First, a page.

Kate Hawkesby: Plurality of voices needed in Covid-19 recovery plan

Author
Kate Hawkesby,
Publish Date
Wed, 15 Apr 2020, 10:46AM
Photo / Getty Images

Kate Hawkesby: Plurality of voices needed in Covid-19 recovery plan

Author
Kate Hawkesby,
Publish Date
Wed, 15 Apr 2020, 10:46AM

While media here have reported the spike in Covid case numbers in Singapore, I’m not sure how much of the detail people have read into that.

I heard from a friend who lives in Singapore, an ex-pat Kiwi businessman whose been there with his family for 20 years.

He made the point that the spike in cases there is largely linked in the majority, to the overseas workers Singapore brings in to build the infrastructure projects.

The workers generally live in dorm facilities so Covid or the flu or any virus for that matter, will spread in a dorm situation, he pointed out.

Numbers will keep spiking as Singapore is testing large numbers.

He said other than that, life is actually pretty normal there.

He can still walk out and get his coffee each day.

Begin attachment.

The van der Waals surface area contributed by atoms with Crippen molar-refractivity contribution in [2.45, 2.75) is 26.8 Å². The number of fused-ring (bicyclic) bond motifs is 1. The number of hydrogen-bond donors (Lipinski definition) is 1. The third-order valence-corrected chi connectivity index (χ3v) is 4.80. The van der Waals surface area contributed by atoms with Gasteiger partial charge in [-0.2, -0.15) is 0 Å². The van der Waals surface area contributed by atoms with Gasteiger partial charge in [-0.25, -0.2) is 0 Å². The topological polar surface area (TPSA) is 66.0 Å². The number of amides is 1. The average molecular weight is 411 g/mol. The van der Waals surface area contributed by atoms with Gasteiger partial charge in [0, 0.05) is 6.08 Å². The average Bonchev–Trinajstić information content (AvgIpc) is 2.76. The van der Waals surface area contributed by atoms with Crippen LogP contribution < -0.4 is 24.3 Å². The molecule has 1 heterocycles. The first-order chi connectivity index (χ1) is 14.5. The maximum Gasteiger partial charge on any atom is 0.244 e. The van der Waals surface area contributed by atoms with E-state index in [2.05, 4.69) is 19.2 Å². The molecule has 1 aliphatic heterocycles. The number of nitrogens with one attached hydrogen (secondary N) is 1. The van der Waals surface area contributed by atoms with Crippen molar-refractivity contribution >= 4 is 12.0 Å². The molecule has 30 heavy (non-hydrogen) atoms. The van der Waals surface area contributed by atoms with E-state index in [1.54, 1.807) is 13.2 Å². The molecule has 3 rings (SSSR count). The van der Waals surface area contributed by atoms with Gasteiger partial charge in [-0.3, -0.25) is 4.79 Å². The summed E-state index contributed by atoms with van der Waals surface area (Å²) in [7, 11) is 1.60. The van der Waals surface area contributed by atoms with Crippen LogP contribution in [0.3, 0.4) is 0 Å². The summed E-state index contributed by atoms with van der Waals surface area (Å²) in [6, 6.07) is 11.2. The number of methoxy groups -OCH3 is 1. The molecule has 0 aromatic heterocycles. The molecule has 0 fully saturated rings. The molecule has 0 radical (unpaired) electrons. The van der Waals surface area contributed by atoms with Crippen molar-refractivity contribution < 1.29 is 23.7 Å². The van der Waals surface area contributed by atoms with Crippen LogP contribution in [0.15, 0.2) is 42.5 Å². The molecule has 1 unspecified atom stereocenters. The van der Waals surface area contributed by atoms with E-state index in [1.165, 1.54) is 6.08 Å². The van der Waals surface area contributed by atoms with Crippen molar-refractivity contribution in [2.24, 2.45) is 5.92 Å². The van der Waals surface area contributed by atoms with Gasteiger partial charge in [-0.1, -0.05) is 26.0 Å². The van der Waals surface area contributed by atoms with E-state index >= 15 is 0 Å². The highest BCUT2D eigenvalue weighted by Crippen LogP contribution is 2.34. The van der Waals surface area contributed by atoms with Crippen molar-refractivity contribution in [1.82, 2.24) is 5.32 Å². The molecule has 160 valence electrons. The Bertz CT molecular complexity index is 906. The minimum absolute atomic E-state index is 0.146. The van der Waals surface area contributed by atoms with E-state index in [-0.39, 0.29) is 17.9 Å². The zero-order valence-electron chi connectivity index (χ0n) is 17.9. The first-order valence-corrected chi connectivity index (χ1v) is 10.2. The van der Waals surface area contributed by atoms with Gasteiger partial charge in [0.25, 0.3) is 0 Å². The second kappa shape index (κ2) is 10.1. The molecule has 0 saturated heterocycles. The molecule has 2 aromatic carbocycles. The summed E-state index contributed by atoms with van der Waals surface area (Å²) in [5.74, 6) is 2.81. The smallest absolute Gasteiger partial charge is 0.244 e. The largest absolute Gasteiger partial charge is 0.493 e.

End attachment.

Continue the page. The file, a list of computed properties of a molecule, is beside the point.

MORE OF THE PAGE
Supermarkets, wet markets, pet shops, bakery’s, butchers, hardware stores, restaurants, takeaways,  food courts, food delivery, taxis, trains, busses.. all remain open for business.

He said even if he wanted to order a one hundred inch TV to watch no sport, he could have it in his living room by tomorrow.

The economy remains open for business and Burger King wouldn’t be going out of business if it existed there.

McDonalds is doing a fine trade, he says.

He pointed out that like New Zealand, the mortality rate in Singapore is very low, and the demographic of deaths is very similar.

Elderly people with multiple morbidities are generally those who succumb, often making it impossible to determine whether Covid was the killer or one of the many other ailments they suffer from.

A Stanford Professor of Medicine concluded in a new study that the risk of death from Covid19 for people under 65 years of age, even in global “hotspots“, is equivalent to the risk of a fatal car accident for daily commuters.

His concern with how NZ is handling this crisis is that it’s our kids generation who’re going to be saddled with debt to pay for all this eventually.. and for years to come.

He also points out the media’s curious obsession with sheeting all this back to our political leadership, crediting the government with the low case numbers, when in fact New Zealand was always at an advantage to beat this virus anyway.

The Financial Times predicted about 3 weeks ago that New Zealand would get an easy ride due to the fact it’s a remote island nation with a tiny population.

Only time will tell how we handled all this, but keeping our eyes and ears open to all the information, keeping up a plurality of voices.. that should be encouraged right now.